There's no real Geritol for geriatrics. But there's no reason for oldies to swim in despair, either. As Eddie Wells will tell you, all they need is to find a tonic.
His is poems. He writes them. He doesn't sell many, and sometimes not any, but that's all right. "Money is a distraction, anyway," says Wells, and he has had precious little distraction in his 78 years.
What Wells does have - in profusion, he claims - is love for his fellow man and peace of mind. It's all the result, says a man who is a former drunk, former hobo, former panhandler and former convict, of writing poems.
Poetry a la Wells is almost always about aging or being old in one way or another. Women and old age. Marriage and old age. The good old days. The madness of recent days.
Admittedly, his poems are not classics of form. "I never studied how to write a poem in my life," says Wells. But his work has a wry, self-deprecating tone, much as their author does in person. And the work is designed to be read by younger readers, which, as Wells wryly and self-deprecatingly notes, "is almost everybody."
Consider these compelling couplets from Eddie Wells' magnum opus, an anthology called "Geriatric Jingles."
When the roll is called up yonder I will head for heaven's door If my emphysema bugs me I won't make the second floor.
Or this observation:
I have acquired much wisdom In a life of joy and woe, But it seems to me as I travel on The less I really know.
Or this political note:
Who is this 'silent majority?' It's really hard to tell; Perhaps they're our 'senior citizens' And they're too damned old to yell.
Or this sociology lesson:
My neighbor longs for the good old days When t'was good to be alive; When a man could work ten hours a day And drop dead at forty five.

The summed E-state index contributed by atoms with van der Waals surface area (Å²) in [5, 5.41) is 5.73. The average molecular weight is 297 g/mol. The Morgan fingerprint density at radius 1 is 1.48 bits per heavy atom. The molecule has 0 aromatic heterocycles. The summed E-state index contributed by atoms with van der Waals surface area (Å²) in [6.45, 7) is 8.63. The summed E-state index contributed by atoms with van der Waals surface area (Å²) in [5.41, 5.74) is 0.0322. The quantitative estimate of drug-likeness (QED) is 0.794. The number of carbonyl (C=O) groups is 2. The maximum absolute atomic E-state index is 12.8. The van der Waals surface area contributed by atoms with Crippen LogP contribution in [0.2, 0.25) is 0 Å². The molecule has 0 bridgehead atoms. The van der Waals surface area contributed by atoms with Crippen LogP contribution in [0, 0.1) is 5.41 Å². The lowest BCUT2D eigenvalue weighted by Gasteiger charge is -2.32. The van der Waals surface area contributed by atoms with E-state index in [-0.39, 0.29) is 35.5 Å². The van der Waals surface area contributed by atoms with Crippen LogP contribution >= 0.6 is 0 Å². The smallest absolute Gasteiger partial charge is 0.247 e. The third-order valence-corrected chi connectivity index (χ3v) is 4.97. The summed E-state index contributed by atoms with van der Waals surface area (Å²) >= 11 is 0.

Work is something that agreed with Edward C. Wells only occasionally.
He was born in Vermont, and by 14, he was hawking newspapers and sweeping floors.
At 17, he joined the Army briefly - briefly because, one night in a camp in France, he decided to punch his sergeant. He ended up in jail, one of dozens of such journeys.
There followed a 20-year career as a hobo, and more fights, drinks and arrests "than I can remember."
There was a brief period of prize-fighting - "Irish Eddie Wells; hey, I was a 126-pound featherweight." But mostly it was Sterno, the canned fuel for chafing dishes. "You'd take your handkerchief and squeeze out the alcohol," Wells explained. "A dime a can."
At the age of 45, a lot of things came together for Wells at once. He got a job as an orderly at Doctors' Hospital here. He met his wife, Margaret, who was a patient. And he joined Alcoholics Anonymous.
"Here was this bum, never got turned around till I was half a century old," said Wells. "That's why I love everybody. If there was hope for me, there's got to be hope for everyone."
Wells not only went straight, he stayed straight.
He was hired in 1950 by the federal government as a draftsman (art is his first love, and most of his poems are adorned with cartoons). But sitting at a desk disagreed with Wells, so he became a messenger with the Public Housing Administration (Now HUD).
"I was like a cockroach. I was all over the place. I used to draw cards for everyone's birthday. Everyone knew me," said Wells. He retired in 1960, and the poetry onslaught began soon after.
For those interested in methodology, Wells works in longhand and in pencil at a desk in his apartment near Chevy Chase Circle. He begins with a title, then writes a poem to fit it. He adds his sketches later. "It's just a matter of practice, like everything else," Wells says.
As far as coping with his age goes, it's a matter of mind-set for Wells. He simply refuses to let it get him. Asked a question about his life as a young man, for example, he bristles and says he's still a young man.
Call it bravado, or a denial of the truth. But this little leprechaun-like fellow really believes it.
"Look, I know the human body is just a machine," Wells said. "Eventually, it wears out like any machine. But it doesn't do any good to wait for that to happen. I'm just interested in making it through today, living today."
Or, as Wells writes in the introduction to one booklet of poems, "Until that time arrives, we may indulge ourselves with the precious gift of laughter. Right on, baby!"
Or, as he versifies a few pages later:
When I can no longer smile And toward others I am cold; When there's no light in the darkness Then, perhaps, I shall be old.